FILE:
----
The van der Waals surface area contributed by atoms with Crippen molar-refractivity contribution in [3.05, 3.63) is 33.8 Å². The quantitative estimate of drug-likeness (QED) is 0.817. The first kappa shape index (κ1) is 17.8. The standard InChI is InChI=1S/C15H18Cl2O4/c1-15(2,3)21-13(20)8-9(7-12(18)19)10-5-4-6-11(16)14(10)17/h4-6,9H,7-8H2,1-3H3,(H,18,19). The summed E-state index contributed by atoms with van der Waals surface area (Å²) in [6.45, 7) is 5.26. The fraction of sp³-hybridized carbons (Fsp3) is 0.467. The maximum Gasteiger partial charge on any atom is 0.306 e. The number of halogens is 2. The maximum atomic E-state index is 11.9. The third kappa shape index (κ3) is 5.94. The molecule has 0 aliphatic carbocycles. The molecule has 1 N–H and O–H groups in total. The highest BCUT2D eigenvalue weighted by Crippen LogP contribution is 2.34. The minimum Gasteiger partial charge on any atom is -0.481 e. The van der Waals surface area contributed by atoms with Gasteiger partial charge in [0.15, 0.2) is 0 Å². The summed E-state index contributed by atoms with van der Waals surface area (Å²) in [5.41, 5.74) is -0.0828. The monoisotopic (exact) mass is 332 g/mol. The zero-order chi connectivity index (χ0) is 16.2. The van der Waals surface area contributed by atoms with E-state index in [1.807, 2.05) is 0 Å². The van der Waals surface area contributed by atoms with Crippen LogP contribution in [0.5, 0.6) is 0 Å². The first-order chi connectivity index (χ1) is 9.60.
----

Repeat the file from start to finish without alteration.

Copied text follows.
The van der Waals surface area contributed by atoms with Crippen molar-refractivity contribution in [3.05, 3.63) is 33.8 Å². The quantitative estimate of drug-likeness (QED) is 0.817. The first kappa shape index (κ1) is 17.8. The standard InChI is InChI=1S/C15H18Cl2O4/c1-15(2,3)21-13(20)8-9(7-12(18)19)10-5-4-6-11(16)14(10)17/h4-6,9H,7-8H2,1-3H3,(H,18,19). The summed E-state index contributed by atoms with van der Waals surface area (Å²) in [6.45, 7) is 5.26. The fraction of sp³-hybridized carbons (Fsp3) is 0.467. The maximum Gasteiger partial charge on any atom is 0.306 e. The number of halogens is 2. The maximum atomic E-state index is 11.9. The third kappa shape index (κ3) is 5.94. The molecule has 0 aliphatic carbocycles. The molecule has 1 N–H and O–H groups in total. The highest BCUT2D eigenvalue weighted by Crippen LogP contribution is 2.34. The minimum Gasteiger partial charge on any atom is -0.481 e. The van der Waals surface area contributed by atoms with Gasteiger partial charge in [0.15, 0.2) is 0 Å². The summed E-state index contributed by atoms with van der Waals surface area (Å²) in [5.41, 5.74) is -0.0828. The monoisotopic (exact) mass is 332 g/mol. The zero-order chi connectivity index (χ0) is 16.2. The van der Waals surface area contributed by atoms with E-state index in [1.807, 2.05) is 0 Å². The van der Waals surface area contributed by atoms with Crippen LogP contribution in [0.5, 0.6) is 0 Å². The first-order chi connectivity index (χ1) is 9.60.